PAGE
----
You know what's nice? I'll tell you what's nice: The Canadian Screen Awards. That's what's nice. Very nice, very smug and boring, long-winded and hopeless.
At the tail end of an awards season that was fraught with meaning thanks to the #MeToo and #TimesUp movements, along came the local Canadian awards show honouring the best in film and television. So it's not like there aren't awards shows already, ones that can stand as examples of how these things should be done. It's not like the genre was invented the other day and Canada is just quickly trying to catch up.
No, it's just a matter of doing it badly. A matter of being unfunny, insipid and hopelessly earnest and amateurish because, based on what CBC aired live on Sunday night, that's the best we can do.
Seriously, is it so hard to even find an outfit that fits the co-host of the big gala? Is it? Jonny Harris of Murdoch Mysteries and Still Standing (co-hosting with Emma Hunter of The Beaverton and Mr. D) spent the night in an ill-fitting, over-large white dinner jacket that looked like something he'd grabbed quickly at Value Village to wear to a cousin's wedding at some banquet hall out on the highway.
That was distracting from the get-go. It's not easy to spin earnest endeavour into showbiz glam, but effort is required. Some effort beyond the co-hosts mentioning the name of a TV show and then pausing to wait for the posse from that show to applaud and holler from the audience. Nuanced analysis or scathing wit is not called for. Just be funny, a bit breezy and aim at the audience watching on TV, not the Canadian TV establishment sitting in the room.
"What do you say we get this thing moving and give out some awards?" asked Harris of Hunter after an interminable, unfunny introduction. Well, yes please, please, please, muttered the baffled viewer. Anyone who stuck with it to the end might reasonably expect an Order of Canada for sheer endurance of a sincere Canadian attempt at an entertaining awards show.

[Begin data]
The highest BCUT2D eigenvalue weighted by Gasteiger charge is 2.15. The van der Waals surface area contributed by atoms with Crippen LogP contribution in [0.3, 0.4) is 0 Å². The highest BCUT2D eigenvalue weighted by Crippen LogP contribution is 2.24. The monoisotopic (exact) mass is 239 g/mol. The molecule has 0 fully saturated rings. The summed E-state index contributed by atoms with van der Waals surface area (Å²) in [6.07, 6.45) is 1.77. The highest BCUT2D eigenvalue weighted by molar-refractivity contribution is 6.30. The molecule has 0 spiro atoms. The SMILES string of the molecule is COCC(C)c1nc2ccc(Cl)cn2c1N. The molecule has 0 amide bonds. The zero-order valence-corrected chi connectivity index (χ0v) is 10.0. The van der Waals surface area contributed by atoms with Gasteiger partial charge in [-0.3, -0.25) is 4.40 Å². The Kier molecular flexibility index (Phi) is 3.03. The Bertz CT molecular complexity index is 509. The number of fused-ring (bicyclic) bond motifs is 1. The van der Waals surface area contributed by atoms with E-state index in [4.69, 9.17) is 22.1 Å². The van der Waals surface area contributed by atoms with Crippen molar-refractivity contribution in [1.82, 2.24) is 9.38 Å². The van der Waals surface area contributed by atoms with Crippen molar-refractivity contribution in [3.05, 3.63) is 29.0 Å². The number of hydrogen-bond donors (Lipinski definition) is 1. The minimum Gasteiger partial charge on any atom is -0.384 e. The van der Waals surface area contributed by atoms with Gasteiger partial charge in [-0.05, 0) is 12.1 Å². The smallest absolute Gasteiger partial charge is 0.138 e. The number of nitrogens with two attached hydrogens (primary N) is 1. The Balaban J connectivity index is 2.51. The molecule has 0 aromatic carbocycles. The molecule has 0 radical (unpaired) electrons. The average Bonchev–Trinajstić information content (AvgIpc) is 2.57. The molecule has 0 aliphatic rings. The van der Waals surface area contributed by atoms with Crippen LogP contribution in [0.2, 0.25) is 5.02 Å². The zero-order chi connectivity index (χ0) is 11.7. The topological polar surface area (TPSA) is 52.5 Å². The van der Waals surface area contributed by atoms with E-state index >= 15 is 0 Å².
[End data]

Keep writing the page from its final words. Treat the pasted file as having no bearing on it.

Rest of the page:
No such luck. The awards and honours went to the predicted and predictable. Paul Sun-Hyung Lee won an award for his performance on CBC's Kim's Convenience, which is great. He won last year too and made a great speech. Heritage Minister Mélanie Joly shrewdly got on stage early on, before most of the watching viewers had switched over to another channel.
Actress Sally Hawkins won for her role in the movie Maudie. Also deserved, but she wasn't there. Later, there was a bit of peculiar business when the movie's director, Aisling Walsh, who was actually there, didn't step up to accept her award. Turned out she was in the bathroom! This was explained much later, when only those paid to watch were actually still paying attention. You don't get drama like that in your fancy awards shows with Hollywood celebrities. Said nobody.
There was also a technical glitch, which prompted Emma Hunter to say, "Well it's all going to hell now." It went to hell much earlier, though. That's the problem.
Margaret Atwood got an award "in recognition of her commitment to the growth of Canadian media," according to the CBC web site. That's a puzzler. Anyway, Atwood read the room well and was her usual ray-of-sunshine self in her speech.
Rick Mercer got an award, and Jann Arden tried to crack funny about him. It would have been better if Mercer was allowed to be the one to crack wise, as that's his job and why he got an award. Instead, it was sincerity all the way. Clark Johnson got the Earle Grey Award, a kind-of lifetime achievement thing, and it was presented by his sisters. That was cool and he was very droll, but it's doubtful many in the audience understood who he is and what he's achieved.
Peter Mansbridge's award for lifetime achievement, or whatever they call it, was the climax of the night. He was gracious, wry and made a fine speech about the importance of truth.
The truth about the Canadian Screen Awards is this: It's important to honour excellence, and excellence was indeed honoured when CTV's Cardinal and the CBC/Netflix adaptation of Atwood's Alias Grace got those odd-looking statuettes, but a TV awards show is meant to entertain. This one dragged on and on, into territory that resembled an insider-awards night at an industry you don't care about. It's nice they have these awards, you're left thinking, but why should I care? It's not entertaining for anyone outside the industry celebrating itself. They seem nice, mind you.
The Canadian Press